• NA09 methylchloroisothiazinolone / methyliisothiazinolone
  • NA50 methyldibromo glutaronitrile/phenoxyethanol (MDBGN/PE)-Euxyl K 400
  • NA88 mixed dialkyl thioureas
  • NA51 neomycin sulphate
  • NA52 nickel sulfate hexahydrate
  • NA80 oleoamidopropyl dimethylamine
  • NA53 paraben mix [B]
  • NA54 potassium dichromate
  • NA71 propolis
  • NA55 propylene glycol
  • NA56 quaternium 15
  • NA57 sesquiterpenelactone mix (2ml)
  • NA78 shellac
  • NA58 tea tree oil, oxidized
  • NA60 thiuram mix [A]
  • NA61 tixocortol-21-pivalate
  • NA62 tosylamide/formaldehyde resin

Is anyone eligible to have the patch testing?

No. Patients must have a suspected diagnosis of contact dermatitis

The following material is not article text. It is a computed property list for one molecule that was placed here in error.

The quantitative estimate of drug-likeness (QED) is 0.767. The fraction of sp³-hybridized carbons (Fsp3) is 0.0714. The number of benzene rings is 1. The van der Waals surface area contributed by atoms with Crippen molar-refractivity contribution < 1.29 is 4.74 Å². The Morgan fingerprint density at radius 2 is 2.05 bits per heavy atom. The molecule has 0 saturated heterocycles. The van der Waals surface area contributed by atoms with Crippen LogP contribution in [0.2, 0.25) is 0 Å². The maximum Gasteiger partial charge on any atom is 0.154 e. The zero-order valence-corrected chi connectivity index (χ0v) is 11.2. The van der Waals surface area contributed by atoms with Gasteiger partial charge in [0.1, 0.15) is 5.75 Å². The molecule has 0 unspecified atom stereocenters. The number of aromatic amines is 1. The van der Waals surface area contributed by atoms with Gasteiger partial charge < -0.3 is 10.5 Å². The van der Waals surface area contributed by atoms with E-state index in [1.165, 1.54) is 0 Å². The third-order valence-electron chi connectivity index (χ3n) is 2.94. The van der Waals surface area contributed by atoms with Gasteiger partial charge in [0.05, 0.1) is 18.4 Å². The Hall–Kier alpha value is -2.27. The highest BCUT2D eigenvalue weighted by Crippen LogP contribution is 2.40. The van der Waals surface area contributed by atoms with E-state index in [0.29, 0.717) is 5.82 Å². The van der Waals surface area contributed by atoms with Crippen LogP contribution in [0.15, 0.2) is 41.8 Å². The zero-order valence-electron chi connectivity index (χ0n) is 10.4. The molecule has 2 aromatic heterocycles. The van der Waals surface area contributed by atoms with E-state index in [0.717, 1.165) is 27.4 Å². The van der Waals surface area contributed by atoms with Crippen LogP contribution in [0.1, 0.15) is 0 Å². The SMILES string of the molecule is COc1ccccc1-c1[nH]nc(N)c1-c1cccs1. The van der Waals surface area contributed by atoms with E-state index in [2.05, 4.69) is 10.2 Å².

Do I have to be seen in this office prior to the testing?

Generally, Yes. We do however, provide patch testing upon orders from another physician’s office that reflects a “contact dermatitis” diagnosis; you will need a consultation with us and then you may schedule the patch testing with our office. The actual testing will be performed once a prior-authorization has been submitted and approved by your insurance company.

Does insurance cover the testing?

Most insurance companies require pre-approval for the testing to be covered. The only insurance company that does not require pre-approval is Medicare as long as the patient has been diagnosed with contact dermatitis and that is noted in their chart.

Can I have the patch testing even if I don’t have insurance?

Yes. Please contact our office for what the private pay cost of the patch testing panels and office visits run.

Is there anything else I need to do in preparation for the testing?